Government should not have the power to legislate morality: The US Supreme Court will be looking at Lawrence v. Texas this week, a case that every America should take more than a passing interest in, writes Onkar Ghate
Iraq war may kill feminism as we know it: The American-led war against Iraq may claim more than simply Saddam Hussein. Feminism as we know it may also disappear, says Wendy McElroy
New movie revives debates about Civil War: Whatever it's artistic merits, W. James Antle III says that Gods and Generals has at least prompted people to debate the ideologies behind the Civil War
The Highest Criterion: An interview with Roger Kimball: Bernard Chapin discusses culture and ideas with the man who may know them best, cultural critic and managing editor of The New Criterion, Roger Kimball
Conservatism's artillery battery: Regular ESR contributor Alan Caruba's Warning Signs was recently released and Steve Martinovich reviews it in blatant contempt of the concept of bias
Studying the heartbeat of the universe: It's not perfect but Steve Martinovich did enjoy Steven Strogatz's Sync: The Emerging Science of Spontaneous Order
Paying unhappy Americans to leave - The Grateful American Citizens Act: There is so much in this week's article by Bruce Walker to get a lot of people angry so we'll just say this: Hate America? Here's 50 scram
What will this war cost?: Alan Caruba says the Pentagon is shoveling out money by the truckload during peacetime so forget about pinning a dollar amount to a war with Iraq. Worry about what it would cost if America didn't fight
Kofi Annan's arrogance: Henry Lamb is of the opinion that the only real arrogance belongs to Kofi Annan and the United Nations. It's UN's fault that a crisis over Iraq has erupted
America is not alone!: Although Americans may feel isolated these days, Alan Caruba says the truth of the matter is that a lot of people are behind the United States
God bless Tony Blair: Regardless of his politics, writes Doug Patton, British Prime Minister Tony Blair is a model of courage and honor for his continued support of the United States
A woman to replace Saddam: It's rumoured that George W. Bush will name Barbara Bodine as one of the administrators of Iraq after a war. Wendy McElroy says the people most likely to be unhappy about the news are feminists
Why this fan refuses to listen to the Dixie Chicks from now on: A recent comment by one of the Dixie Chicks has Paul Weyrich swearing he'll never buy another one of their albums
Endgame: The teams are on the field and the ball is about to be put into play. Carol Devine-Molin says it's now all over for Saddam Hussein
A liberal dose of patriotism: The left is correct, being anti-American is constitutionally protected. Gary Schneider says, however, that it's not being patriotic like many maintain
Canadian conservatism needs relationship rescue: "How's that working for ya'?" Part 1 of 3: In the first part of a three part series, J.L. Jackson and Lisa Snee argue that Canadian conservatism needs a strong dose of Dr. Phil reality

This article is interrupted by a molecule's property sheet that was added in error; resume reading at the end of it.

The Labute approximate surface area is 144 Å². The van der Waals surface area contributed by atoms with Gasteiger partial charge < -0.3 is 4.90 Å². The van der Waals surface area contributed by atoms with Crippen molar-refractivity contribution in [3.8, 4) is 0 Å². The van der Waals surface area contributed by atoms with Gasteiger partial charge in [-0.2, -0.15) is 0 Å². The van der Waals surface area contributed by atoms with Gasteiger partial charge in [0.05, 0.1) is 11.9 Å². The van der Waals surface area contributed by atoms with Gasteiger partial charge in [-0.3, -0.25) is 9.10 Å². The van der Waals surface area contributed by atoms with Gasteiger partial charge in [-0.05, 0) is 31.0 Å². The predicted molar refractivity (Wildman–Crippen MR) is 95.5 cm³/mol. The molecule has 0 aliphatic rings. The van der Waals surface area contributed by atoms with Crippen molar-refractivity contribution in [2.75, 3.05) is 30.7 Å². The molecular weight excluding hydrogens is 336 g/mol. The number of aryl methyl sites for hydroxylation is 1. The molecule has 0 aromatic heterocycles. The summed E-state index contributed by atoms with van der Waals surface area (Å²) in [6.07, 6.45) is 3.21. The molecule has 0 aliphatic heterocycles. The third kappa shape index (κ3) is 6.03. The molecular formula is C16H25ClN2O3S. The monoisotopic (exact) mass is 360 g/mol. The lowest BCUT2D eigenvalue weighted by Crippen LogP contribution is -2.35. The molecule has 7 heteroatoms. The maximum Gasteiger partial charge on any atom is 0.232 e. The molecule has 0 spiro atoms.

Ray Flynn for President: If Democrats really want to run a credible challenger to George W. Bush, Charles A. Morse believes that person would be former Boston mayor Ray Flynn
How our justices think: The U.S. Supreme Court's decision in Ewing v. California gives a good indication of what kind of judges George W. Bush should be appointing, writes Robert S. Sargent, Jr.
"Americans think they can do anything." You bet we can!: Are Americans arrogant? Helen and Peter Evans say no and the reason people hate America is because they hate the individual
Cruel questions: Kimberley Lindsay Wilson says that the sad story of Jessica Santillan doesn't mean that there aren't some difficult questions that need to be answered
Senate should allow drilling in ANWR: Prices have exploded at the gas pumps but the problem isn't greed by oil companies. The problem is supply. Andrew Bernstein argues that ANWR would solve that problem
How the left guaranteed social spending: Social spending was out of control by the early 1980s, says Robert B. Carleson, until Ronald Reagan acted to reverse the trend
Privatize the space program: Everyone has a solution to fix the problems at NASA but Robert Garmong says the most obvious one is never mentioned
Useful idiots and useless arguments: The depressing Iraq war debate: Are you still having problems deciding your position concerning a war in Iraq? If so, chances are it's because both sides are doing a shockingly poor job of making their case, writes W. James Antle III
Tackling filibusters and creating history: Bruce Walker says that the Democratic filibuster targeting judicial nominee Miguel Estrada may backfire on them quite badly
Do liberals think about what they think about?: After reading a column by Anna Quindlen in Newsweek, Paul Walfield wonders if liberals really ever interrogate themselves about their own beliefs
Don't count on Arab democracy any time soon: If Iraq falls many people expect a new democratic republic to arise. Avi Davis and Khaleel Mohammed say that's not likely to happen
Saddam and a September 11 link?: The link between September 11, 2001 and Saddam Hussein is at best a tenuous one and Carol Devine-Molin says people should be investigating real threats
Canadian isolationism: Hokey Pokey diplomacy: J. L. Jackson compares Canada's foreign policy to a lame dance, one that reminds you of that guy you saw embarrassing himself on the dance floor this past weekend
"Peace-loving" protesters: Kent State revisited: A lot of the people protesting for peace these days are the most violent members of our society. Steve Farrell says we witnessed that at Kent State in 1970
Betrayal of Republicanism: Has George W. Bush betrayed the principles of Republicanism? James Hall says Dubya has turned his back everything conservatives should hold dear